Gynecologic oncologists are OB/GYN physicians with 3 to 4 years of additional training in the management of gynecologic cancers.  Board certified gynecologic oncologists have met strict criteria for training and experience in the management of gynecologic cancers.  If you have been diagnosed with a gynecologic cancer ask your doctor to refer you to a board certified gynecologic oncologist.

C. Blair Harkness, MD
Dr. Harkness is a Board Certified Gynecologic Oncologist at Hope Women’s Cancer Center. He attended Medical School University of South Florida, took his residency training at MAHEC, and took a fellowship at the University of Minnesota. He is a member of the Western Carolina Medical Society.


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One thought on “The Physician’s Voice: Gynecologic cancer awareness

  1. Redpill1

    There is no Cervical Cancer Crisis or Epidemic in the US.

    -HPV by itself does not cause cervical cancer. Evidence shows it takes a combination, or co-infections – multiple viruses or virus/bacteria combinations to cause cervical cancer. Examples include Epstein Bar virus, HIV, and Chlamydia, along with HPV.
    -It has never been proven that the HPV vaccine prevents cervical cancer. There is no scientific evidence of any kind.
    -There are over 100 strains of HPV, only about 15 of which can contribute to cervical cancer. HPV vaccines only include two to four strains, leaving you open to more than two-thirds of the dangerous strains. You will still need to get routine screenings for cervical cancer.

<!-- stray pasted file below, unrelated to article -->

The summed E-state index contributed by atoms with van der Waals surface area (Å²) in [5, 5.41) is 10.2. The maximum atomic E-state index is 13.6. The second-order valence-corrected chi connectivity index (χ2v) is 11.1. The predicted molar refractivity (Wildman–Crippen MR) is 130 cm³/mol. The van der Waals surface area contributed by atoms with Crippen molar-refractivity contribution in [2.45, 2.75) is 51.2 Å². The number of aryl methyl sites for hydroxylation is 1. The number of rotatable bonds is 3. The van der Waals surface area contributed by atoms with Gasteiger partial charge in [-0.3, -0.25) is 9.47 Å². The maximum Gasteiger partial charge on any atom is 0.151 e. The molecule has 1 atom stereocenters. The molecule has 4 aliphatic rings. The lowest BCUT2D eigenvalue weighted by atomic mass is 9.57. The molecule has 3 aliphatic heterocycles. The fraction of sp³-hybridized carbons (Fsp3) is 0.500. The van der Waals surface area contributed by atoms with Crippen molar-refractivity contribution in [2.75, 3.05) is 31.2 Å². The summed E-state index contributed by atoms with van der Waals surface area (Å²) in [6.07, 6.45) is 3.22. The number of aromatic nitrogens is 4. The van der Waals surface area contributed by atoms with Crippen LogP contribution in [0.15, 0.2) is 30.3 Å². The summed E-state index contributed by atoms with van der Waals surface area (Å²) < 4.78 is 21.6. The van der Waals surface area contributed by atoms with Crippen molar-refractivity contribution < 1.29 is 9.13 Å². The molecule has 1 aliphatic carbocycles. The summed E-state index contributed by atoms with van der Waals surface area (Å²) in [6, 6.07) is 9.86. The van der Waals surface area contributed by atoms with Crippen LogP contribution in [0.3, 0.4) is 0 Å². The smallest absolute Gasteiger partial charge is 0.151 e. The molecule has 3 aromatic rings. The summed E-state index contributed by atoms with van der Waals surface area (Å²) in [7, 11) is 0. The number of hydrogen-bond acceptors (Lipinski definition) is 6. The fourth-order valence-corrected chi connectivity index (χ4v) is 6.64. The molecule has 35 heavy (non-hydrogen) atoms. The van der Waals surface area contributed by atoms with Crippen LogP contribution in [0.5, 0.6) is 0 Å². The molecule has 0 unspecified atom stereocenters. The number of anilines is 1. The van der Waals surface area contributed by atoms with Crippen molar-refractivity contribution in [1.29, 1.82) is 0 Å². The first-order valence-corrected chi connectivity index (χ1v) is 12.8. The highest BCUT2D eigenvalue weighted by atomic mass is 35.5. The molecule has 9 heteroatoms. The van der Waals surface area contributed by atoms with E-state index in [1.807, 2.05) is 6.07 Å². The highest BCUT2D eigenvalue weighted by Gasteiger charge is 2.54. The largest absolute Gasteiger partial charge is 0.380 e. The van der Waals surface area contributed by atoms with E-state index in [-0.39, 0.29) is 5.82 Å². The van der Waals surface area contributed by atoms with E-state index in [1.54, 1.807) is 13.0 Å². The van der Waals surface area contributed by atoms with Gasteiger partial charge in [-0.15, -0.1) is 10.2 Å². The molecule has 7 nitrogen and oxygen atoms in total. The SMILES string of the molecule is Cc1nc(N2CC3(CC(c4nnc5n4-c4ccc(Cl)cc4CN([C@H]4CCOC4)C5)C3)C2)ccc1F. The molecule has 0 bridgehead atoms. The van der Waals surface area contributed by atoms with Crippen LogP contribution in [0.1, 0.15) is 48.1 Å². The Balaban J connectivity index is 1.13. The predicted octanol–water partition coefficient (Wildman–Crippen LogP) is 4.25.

-You don’t change or reduce the incidence of cancer by receiving the vaccine.
    -Most of the strains in the shot do not cover Black females-a group that has a higher chance of developing cervical cancer. It’s possible that females in other ethnic groups such as Hispanics and Asians may also not be covered by this shot. No one bothered to check.: http://www.medscape(dot)com/viewarticle/813365
    -The average age for a female to develop cervical cancer is between the ages of 45-55. Yes, there are rare exceptions to this like anything in life but 12 year old children DO NOT GET CERVICAL CANCER. Children do not get Cervical Cancer. Cervical cancer is one of the rarest cancers in the U. S., with 12,000 cases reported per year and 4,000 deaths.
    -Gardasil was “fast tracked.” This was illegal. The FDA requires new vaccines to undergo testing and a waiting period of 4 years. Gardasil was developed and on the market in 6 months, with FDA approval.
    -If the vaccine worked, which has never been proven, it will take 20 years or more before that can be determined because that’s how long cervical cancer takes to develop naturally. It has not been decided by the CDC and Merck if boosters will be needed for the next 20 years.

    *FACT: While there are well-established cancer registries in the United States, it will take decades before the impact of vaccine on cervical cancer is observed. More proximal measures of vaccine impact include outcomes such as prevalence of HPV vaccine types, incidence of cervical pre-cancers and genital warts.
    Post-licensure monitoring of HPV vaccine in the United States, Centers for Disease Control and Prevention,Vaccine.2010 Jul 5;28 (30):4731-7. Epub 2010 Feb 25, http://www.ncbi.nlm.nih(dot)gov/pubmed/201886881.
    *FACT: The finding of HPV viral DNA integrated in most cellular genomes of cervical carcinomas supports epidemiologic data linking this agent to cervical cancer however, direct causation has not been demonstrated.